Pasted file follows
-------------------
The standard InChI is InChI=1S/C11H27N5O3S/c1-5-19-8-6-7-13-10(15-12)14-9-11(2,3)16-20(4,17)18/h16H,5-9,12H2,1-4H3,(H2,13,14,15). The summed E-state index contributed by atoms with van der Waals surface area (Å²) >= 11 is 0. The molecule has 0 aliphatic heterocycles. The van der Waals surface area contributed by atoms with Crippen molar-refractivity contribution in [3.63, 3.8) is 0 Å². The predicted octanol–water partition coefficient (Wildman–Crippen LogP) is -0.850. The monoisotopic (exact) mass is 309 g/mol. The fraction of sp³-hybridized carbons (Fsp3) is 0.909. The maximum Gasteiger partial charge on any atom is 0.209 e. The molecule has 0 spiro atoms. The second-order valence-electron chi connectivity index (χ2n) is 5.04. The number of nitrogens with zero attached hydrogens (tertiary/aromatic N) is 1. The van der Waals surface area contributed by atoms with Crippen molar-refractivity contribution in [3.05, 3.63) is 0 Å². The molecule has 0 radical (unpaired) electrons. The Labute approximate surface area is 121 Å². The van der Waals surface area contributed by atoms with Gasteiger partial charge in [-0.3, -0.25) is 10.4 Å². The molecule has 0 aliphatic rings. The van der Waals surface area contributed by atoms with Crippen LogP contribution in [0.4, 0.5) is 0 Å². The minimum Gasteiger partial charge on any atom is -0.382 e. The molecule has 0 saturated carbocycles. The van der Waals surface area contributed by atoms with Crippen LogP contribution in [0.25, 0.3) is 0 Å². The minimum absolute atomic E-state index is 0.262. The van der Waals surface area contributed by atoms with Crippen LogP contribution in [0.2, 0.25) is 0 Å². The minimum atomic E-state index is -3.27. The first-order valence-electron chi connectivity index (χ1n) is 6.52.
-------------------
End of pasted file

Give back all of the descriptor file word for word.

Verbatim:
The standard InChI is InChI=1S/C11H27N5O3S/c1-5-19-8-6-7-13-10(15-12)14-9-11(2,3)16-20(4,17)18/h16H,5-9,12H2,1-4H3,(H2,13,14,15). The summed E-state index contributed by atoms with van der Waals surface area (Å²) >= 11 is 0. The molecule has 0 aliphatic heterocycles. The van der Waals surface area contributed by atoms with Crippen molar-refractivity contribution in [3.63, 3.8) is 0 Å². The predicted octanol–water partition coefficient (Wildman–Crippen LogP) is -0.850. The monoisotopic (exact) mass is 309 g/mol. The fraction of sp³-hybridized carbons (Fsp3) is 0.909. The maximum Gasteiger partial charge on any atom is 0.209 e. The molecule has 0 spiro atoms. The second-order valence-electron chi connectivity index (χ2n) is 5.04. The number of nitrogens with zero attached hydrogens (tertiary/aromatic N) is 1. The van der Waals surface area contributed by atoms with Crippen molar-refractivity contribution in [3.05, 3.63) is 0 Å². The molecule has 0 radical (unpaired) electrons. The Labute approximate surface area is 121 Å². The van der Waals surface area contributed by atoms with Gasteiger partial charge in [-0.3, -0.25) is 10.4 Å². The molecule has 0 aliphatic rings. The van der Waals surface area contributed by atoms with Crippen LogP contribution in [0.4, 0.5) is 0 Å². The minimum Gasteiger partial charge on any atom is -0.382 e. The molecule has 0 saturated carbocycles. The van der Waals surface area contributed by atoms with Crippen LogP contribution in [0.25, 0.3) is 0 Å². The minimum absolute atomic E-state index is 0.262. The van der Waals surface area contributed by atoms with Crippen LogP contribution in [0.2, 0.25) is 0 Å². The minimum atomic E-state index is -3.27. The first-order valence-electron chi connectivity index (χ1n) is 6.52.